Despite an early death aged 37, Burns produced a large and consistent output of work of over 600 poems and songs.  He was rather sentimentally called the ‘Heaven-taught ploughman’ as knowledge of his work gained acclaim, notably in Edinburgh during The Scottish Enlightenment.

More’s the pity he was perhaps misunderstood as it is not for the sentimental works that Burns should best be remembered but for his capacity to write with spontaneity, humour and sincerity across a large diversity of subjects . These included inequalities of class and gender, poverty, patriotism, republicanism and occasionally his commentary on the ways of the Scottish Kirk and Calvinism, which were so powerful and influential at that time.

“While Europe’s eye is fix’d on mighty things,
The fate of Empires and the fall of Kings;
While quacks of State must each produce his plan,
And even children lisp the Rights of Man;
Amid this mighty fuss just let me mention,
The Rights of Woman merit some attention.”

Robert Burns – The Rights of Women, 1792

A lifetime of Burns

Despite enjoying thought-provoking poetry,  I am not prone to the poetic and leave literary flourishes to others more eloquent in that respect than me. Still, Burns for me endures as one of the few poets whose works I still pick up and read on occasion. Unlike music, which still resonates with me as powerfully as it did when I was an adolescent, my voracity for poetry has dissipated.

I now rarely read my preferred more contemporary Scottish poets;  Norman MacCaig, William MacIllvany and Edwin Morgan. I no longer ponder on great works by Ginsberg, Hart Crane, Walt Whitman or even Raymond Carver and all I admire of his ‘dirty realism’. I somewhat circumspectly will not postulate as to why this is that case, but it has as much to with time as inclination – and space in my brain.

As a lowland Scot, I don’t think I am particularly unusual in the fact that Burns poetry and song has been part of my life for as long as I can remember.  As a child, we sung his songs at school, read his poems regularly.  ‘Auld Lang Syne’ was not confined to Hogmanay, but sung to signify the end of many a celebration. As time has moved along, and I became involved in playing traditional music, rarely would a song session take place without the rendition of a Burns song and no instrumental gathering would see an end without a tune to which one of his songs was composed.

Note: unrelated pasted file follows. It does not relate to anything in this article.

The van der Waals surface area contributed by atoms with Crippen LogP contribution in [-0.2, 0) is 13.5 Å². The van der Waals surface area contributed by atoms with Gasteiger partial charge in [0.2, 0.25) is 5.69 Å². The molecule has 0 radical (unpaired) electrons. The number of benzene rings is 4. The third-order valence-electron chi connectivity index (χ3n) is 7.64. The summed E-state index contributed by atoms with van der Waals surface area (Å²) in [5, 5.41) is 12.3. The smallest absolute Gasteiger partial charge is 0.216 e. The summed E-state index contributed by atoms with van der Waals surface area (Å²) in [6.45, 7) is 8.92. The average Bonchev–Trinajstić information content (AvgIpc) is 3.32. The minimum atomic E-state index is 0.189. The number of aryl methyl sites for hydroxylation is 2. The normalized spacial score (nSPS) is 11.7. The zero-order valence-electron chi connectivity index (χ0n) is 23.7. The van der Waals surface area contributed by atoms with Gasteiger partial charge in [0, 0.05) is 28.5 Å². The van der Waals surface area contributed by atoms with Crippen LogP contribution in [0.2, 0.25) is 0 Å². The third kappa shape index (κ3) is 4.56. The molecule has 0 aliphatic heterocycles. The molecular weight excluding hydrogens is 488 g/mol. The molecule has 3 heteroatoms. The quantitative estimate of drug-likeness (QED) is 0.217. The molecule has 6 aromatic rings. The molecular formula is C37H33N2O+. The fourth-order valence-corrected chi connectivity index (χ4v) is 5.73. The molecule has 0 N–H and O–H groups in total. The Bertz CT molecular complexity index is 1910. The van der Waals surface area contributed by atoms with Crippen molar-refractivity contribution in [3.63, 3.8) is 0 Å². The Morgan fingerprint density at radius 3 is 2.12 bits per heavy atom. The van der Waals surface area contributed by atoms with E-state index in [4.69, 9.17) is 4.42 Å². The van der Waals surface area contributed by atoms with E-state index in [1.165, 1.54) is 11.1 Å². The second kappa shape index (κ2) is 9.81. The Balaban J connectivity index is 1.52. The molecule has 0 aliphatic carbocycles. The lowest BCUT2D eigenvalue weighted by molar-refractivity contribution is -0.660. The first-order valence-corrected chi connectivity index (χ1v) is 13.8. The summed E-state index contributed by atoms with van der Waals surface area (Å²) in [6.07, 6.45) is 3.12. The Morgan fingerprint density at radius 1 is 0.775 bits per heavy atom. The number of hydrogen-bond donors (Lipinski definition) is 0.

My own favourite song and indeed one of Burns most venerated must be  “Is There for Honest Poverty“, perhaps better known as “A Man’s a Man for A’ That“, certain to have been seditious in its day (and hence was first published anonymously) is an expression of egalitarian ideas of society.  Sheena Wellington fittingly sung this liberalist anthem at the opening of the Scottish Parliament in 1999 and stole to the show from the politicians.

 Is There for Honest Poverty (A Man’s A Man For A’ That), (1795)

Is there for honesty poverty
That hings his head, an’ a’ that;
The coward slave – we pass him by,
We dare be poor for a’ that!
For a’ that, an’ a’ that,
Our toils obscure an’ a’ that,
The rank is but the guinea’s stamp,
The man’s the gowd for a’ that.

What though on hamely fare we dine,
Wear hoddin grey, an’ a’ that?
Gie fools their silks, and knaves their wine,
A man’s a man for a’ that.
For a’ that, an’ a’ that,
Their tinsel show, an’ a’ that,
The honest man, tho’ e’er sae poor,
Is king o’ men for a’ that.

Ye see yon birkie ca’d a lord,
Wha struts, an’ stares, an’ a’ that;
Tho’ hundreds worship at his word,
He’s but a coof for a’ that.
For a’ that, an’ a’ that,
His ribband, star, an’ a’ that,
The man o’ independent mind
He looks an’ laughs at a’ that.

A price can mak a belted knight,
A marquise, duke, an’ a’ that;
But an honest man’s aboon his might,
Gude faith, he maunna fa’ that!
For a’ that, an’ a’ that,
Their dignities an’ a’ that,
The pith o’ sense, an’ pride o’ worth,
Are higher rank than a’ that.

Then let us pray that come it may,
(As come it will for a’ that,)
That Sense and Worth, o’er a’ the earth,
Shall bear the gree, an’ a’ that.
For a’ that, an’ a’ that,
That man to man, the world o’er,
Shall brithers be for a’ that.

Of course, Burns is also full of satire, humour and he wrote plenty songs about the virtues (or otherwise)  of imbibing whisky and carousing. One thing I have noticed and that does make me smile about Burns is his apparent penchant for peppering his prose with numerous descriptive references to vomit, often in very different contexts. In ‘A Winter Night’, Burns chronicles the impact of a winter storm on exposed wildlife (st. 2: bocked = vomit):

When biting Boreas, fell and doure,
Sharp shivers thro’ the leafless bow’r;
When Phoebus gies a short-liv’d glow’r,
         Far south the lift,
Dim-dark’ning thro’ the flaky show’r,
         Or whirling drift:

Ae night the storm the steeples rocked,
Poor Labour sweet in sleep was locked,
While burns, wi’ snawy wreeths upchoked,
         Wild-eddying swirl,
Or thro’ the mining outlet bocked,
         Down headlong hurl.